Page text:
Welcome to the Online Ekphrastic Gallery!
Here you will find work by twelve amazingly gifted student artists from Montserrat College of Art, paired with bespoke poems by the winner of our Ekphrastic Gallery contest. This gallery was created thanks to the amazing work of Montserrat Faculty Members Colleen Michaels and Dawn Paul. You can also buy broadsides of the winning pieces, designed by talented Montserrat student Leslie Dami.
From our guest judge:
Ekphrasis originates from a Greek expression for description; ekphrastic poetry, then, is poetry that describes a work of art. The poet engages with what they see, with what another artist has created. The poet’s response, though, is uttered, is linguistic. In this exhibit of ekphrasis, the poets have entered another’s experience and have re-invented something new, all the while remaining true to the ancient root of the word. The poems you’ll read in this exhibit utilize sound and language to create another facet to the artistic experience using the space on the page, the sounds of the words, and the rhythm of poetic syntax.
In this exhibit, you’ll find art work that is vast in its themes, techniques, and materials: photography, ink block, realistic portraiture, oil, abstraction. This is muscular art that confronts and intrigues. The images can be seen as soothing or familiar, as well as politically and emotionally truthful or challenging.
The poetry chosen to accompany the visual art meets this brilliance. All of the poems—and they are as varied as the artwork—display a mastery of the form, and a deep respect for the emotions conveyed.
There are poems that tell a story: Rebecca Hart Olander’s “Distanced,” Dana Blatte’s “August, In Heat Wave,” and “Meditation on Ruin,” by Krysia Wazny McClain, create a world imagined by both the artist and poem. These written works belong to the art in the frame, and then, move out from it, to another reality.
I was moved by the poems that were stories about mothers. Erin Moon White’s “A Spry Young Woman” and Peter Fowler’s “Still Life of Your Mother” both question body image, gender roles, and institutions.
Poems like “Unlearn Burden” by Anisha Pai, Thomas Mixon’s “Fury Palinode,” and “Green,” by Mary Ann Mayer take the shapes of the artwork, giving their own works physical heft. These poems make you feel the weight of the emotion; make you feel what’s at stake.
The cool starkness of Tom Driscoll’s “The Bend” is an example of the truest form of description, where the poet actually embodies the black and white nuances of the photography. The poem is written in the shadows, and like its prompt, defies its grayscale.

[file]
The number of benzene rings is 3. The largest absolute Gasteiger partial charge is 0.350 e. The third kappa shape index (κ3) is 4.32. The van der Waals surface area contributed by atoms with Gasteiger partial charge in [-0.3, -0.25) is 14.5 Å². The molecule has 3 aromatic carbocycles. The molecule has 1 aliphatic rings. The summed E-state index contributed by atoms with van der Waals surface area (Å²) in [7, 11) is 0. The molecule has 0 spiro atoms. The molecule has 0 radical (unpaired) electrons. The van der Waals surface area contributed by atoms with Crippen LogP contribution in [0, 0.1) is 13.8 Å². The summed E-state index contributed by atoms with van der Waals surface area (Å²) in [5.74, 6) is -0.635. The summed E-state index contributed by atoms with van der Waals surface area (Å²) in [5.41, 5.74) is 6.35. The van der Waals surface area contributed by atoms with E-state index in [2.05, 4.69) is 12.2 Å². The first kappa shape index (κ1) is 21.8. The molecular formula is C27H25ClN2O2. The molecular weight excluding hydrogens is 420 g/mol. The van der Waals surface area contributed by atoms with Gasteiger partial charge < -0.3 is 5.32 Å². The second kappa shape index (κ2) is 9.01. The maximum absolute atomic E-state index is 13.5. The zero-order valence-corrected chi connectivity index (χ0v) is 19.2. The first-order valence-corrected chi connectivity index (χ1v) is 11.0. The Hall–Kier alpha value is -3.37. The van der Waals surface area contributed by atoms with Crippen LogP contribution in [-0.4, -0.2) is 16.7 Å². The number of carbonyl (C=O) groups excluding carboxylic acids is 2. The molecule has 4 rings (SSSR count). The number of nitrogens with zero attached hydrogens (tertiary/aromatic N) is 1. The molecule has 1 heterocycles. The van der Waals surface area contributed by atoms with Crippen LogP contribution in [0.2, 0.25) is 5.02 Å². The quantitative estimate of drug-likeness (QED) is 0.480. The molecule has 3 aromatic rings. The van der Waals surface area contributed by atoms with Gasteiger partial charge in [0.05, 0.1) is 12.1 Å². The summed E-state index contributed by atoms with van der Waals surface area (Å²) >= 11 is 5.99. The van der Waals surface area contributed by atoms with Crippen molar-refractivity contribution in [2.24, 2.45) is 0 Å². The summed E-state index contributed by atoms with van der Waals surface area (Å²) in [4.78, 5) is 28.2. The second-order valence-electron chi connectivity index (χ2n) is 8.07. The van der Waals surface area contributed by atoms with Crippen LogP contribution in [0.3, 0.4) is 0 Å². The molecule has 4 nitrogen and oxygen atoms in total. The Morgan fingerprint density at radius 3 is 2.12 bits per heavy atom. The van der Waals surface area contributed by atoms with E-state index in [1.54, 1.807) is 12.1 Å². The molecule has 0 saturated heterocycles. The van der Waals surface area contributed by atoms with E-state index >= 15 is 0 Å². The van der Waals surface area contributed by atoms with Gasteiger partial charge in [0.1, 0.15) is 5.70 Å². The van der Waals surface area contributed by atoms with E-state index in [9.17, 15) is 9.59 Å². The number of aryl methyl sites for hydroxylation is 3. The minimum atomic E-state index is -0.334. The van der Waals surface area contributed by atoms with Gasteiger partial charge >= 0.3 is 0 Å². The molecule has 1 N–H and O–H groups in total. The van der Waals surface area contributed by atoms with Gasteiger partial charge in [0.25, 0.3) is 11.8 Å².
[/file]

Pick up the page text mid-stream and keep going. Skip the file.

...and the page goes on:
The powerful words of Dr. Maru Colbert’s responses, “Black Lives Blacks Matter” and “Prism on Brown,” demand that we wake up and pay heed Black lives, to Black women, and to our cruel national history. These poems are not fooling around. They are as urgent as the work they are responding to and insist on nothing less than our full attention.
What an honor it was to experience this art in so many different ways: entering it, responding to it, and seeing it through the eyes not only of its creator, but of the poet.
Jennifer Martelli is the author of My Tarantella (Bordighera Press), awarded an Honorable Mention from the Italian-American Studies Association, selected as a 2019 “Must Read” by the Massachusetts Center for the Book, and named as a finalist for the Housatonic Book Award. Her chapbook, After Bird, was the winner of the Grey Book Press open reading, 2016. Her work has appeared in Thrush, Verse Daily, Iron Horse Review (winner, Photo Finish contest), The Sycamore Review, Cream City Review, The Bitter Oleander, and Poetry. Jennifer Martelli has twice received grants from the Massachusetts Cultural Council for her poetry. She is co-poetry editor for Mom Egg Review and co-curates the Italian-American Writers Series.
Colleen Michaels’ poems appear in journals and anthologies and have been commissioned as installations for The Massachusetts Poetry Festival, The Peabody Essex Museum, and The Trustees of Reservations. She directs the Writing Studio at Montserrat College of Art where she has hosted the Improbable Places Poetry Tour since 2010.
Dawn Paul teaches writing and literature at Montserrat College of Art. She has two novels, The Country of Loneliness, and Still River. Her newest book, What We Still Don’t Know, is a collection of poems about scientist Carl Linnaeus. She is a frequent performer on the Improbable Places Poetry Tour.
Leslie Dami is a 23 years old designer currently studying at Montserrat College of Art where she is majoring in Graphic Design with an Entrepreneurship in the Arts minor. After studying Graphic Design for three years in high school, she transitioned into college to pursue a design based career. In the past, she has created t-shirt designs and pamphlets for events. She continued with her accomplishments with receiving the Graphic Design Award in the spring of 2017, at the end of her senior year. In her free time, Leslie enjoys reading, taking walks, and listening to podcasts.